For people who don’t use attendant services, this issue may seem complicated. We have been asked some good questions that people hearing about this issue for the first time might also have. Here are those questions and our answers:

1. Why are you opposing good wages for attendants?
We aren’t. The disability community has fought for better attendant wages and benefits for years. We continue to support good wages and benefits for attendants. After all, these attendants are the people who allow us to live our lives. They don’t just keep us out of nursing facilities and other institutions. These are the people that allow us to go to school, to go to work, to go to church, to participate in everyday life. Without them, we would be literally stranded in bed and unable to meet even our most basic needs. We value attendants more than anyone else.

Some people have suggested that we oppose minimum wage for attendants. That’s not true! Although there is the potential for that requirement as originally proposed by the Department of Labor to have some negative impact on people with disabilities in very specific circumstances, we don’t oppose the requirement that attendants be paid minimum wage.

We are, however, concerned that other changes such as the requirement that attendants be paid overtime will have a serious detrimental impact on people with disabilities and won’t improve the lives of attendants. Part of the problem is that the approach to changing the system simply through regulation at the Department of Labor doesn’t change the zero-sum model for funding the services particularly through Medicaid. Basically, funding is fixed.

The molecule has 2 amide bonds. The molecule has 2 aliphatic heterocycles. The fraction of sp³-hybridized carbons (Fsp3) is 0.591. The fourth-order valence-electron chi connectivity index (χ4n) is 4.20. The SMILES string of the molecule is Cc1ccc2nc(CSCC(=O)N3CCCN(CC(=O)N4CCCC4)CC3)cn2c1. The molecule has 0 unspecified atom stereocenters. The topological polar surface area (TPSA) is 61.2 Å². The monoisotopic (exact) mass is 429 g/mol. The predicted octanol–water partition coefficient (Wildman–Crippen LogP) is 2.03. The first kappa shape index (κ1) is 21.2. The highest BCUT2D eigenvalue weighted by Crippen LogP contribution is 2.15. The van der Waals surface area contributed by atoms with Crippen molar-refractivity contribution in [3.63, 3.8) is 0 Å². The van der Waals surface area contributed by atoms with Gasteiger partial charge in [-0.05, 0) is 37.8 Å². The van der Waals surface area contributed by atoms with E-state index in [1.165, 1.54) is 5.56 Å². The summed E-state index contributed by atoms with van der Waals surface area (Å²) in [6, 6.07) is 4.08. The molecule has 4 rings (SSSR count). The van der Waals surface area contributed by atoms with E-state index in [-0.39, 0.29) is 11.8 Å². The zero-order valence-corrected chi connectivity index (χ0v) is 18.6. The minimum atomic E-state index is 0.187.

The impact of that is significant. According to the Department of Labor’s own analysis, under these proposed rules, people with disabilities will run the risk of increased institutionalization because the increased cost of providing the service will force people into "other options," such as institutionalization. This change also doesn’t address the funding mechanisms for these services. It is absurd that the Department of Labor suggests that Medicaid rates will increase to cover the increased cost. That’s simply not going to happen! Medicaid rates simply won’t cover the cost of overtime.

The cost of over time could be significant. Here’s an example. On Long Island (in New York State), there is a living wage requirement that attendants be paid $14.61 per hour, but the state only allows a total of $15.82 to be paid for all attendant wages and benefits in the consumer directed personal assistance program. Time and a half is $21.91 which just isn’t sustainable under the state’s Medicaid rates. Consequently attendants’ hours will be capped at 40 per week, resulting in lost attendant earnings.

That’s right! Although attendants will have the right to receive over time, in situations where attendants are currently working more than 40 hours in a week, they will see their weekly wages cut if this rule is implemented as proposed.

2. Isn’t this policy inconsistent with our efforts to eliminate sub-minimum wage for people with disabilities?

No. Public policy for sub-minimum wage is applied to people with disabilities based on WHO they are at the class of people (people with disabilities). No other class of people may be paid less than minimum wage. There are no labor rules that allow women to be paid less than minimum wage. The runner labor rules to allow people of color to be paid less than minimum wage.

The companionship exemption on the other hand is based on the type of work being done. There are often different rules for different types of workers. This is a generally accepted practice. For example, restaurant workers have different wage rules.

In both cases, we are raising concerns about the negative impact of existing and proposed public policy on people with disabilities, including segregation at work or through the reduction of community based opportunities.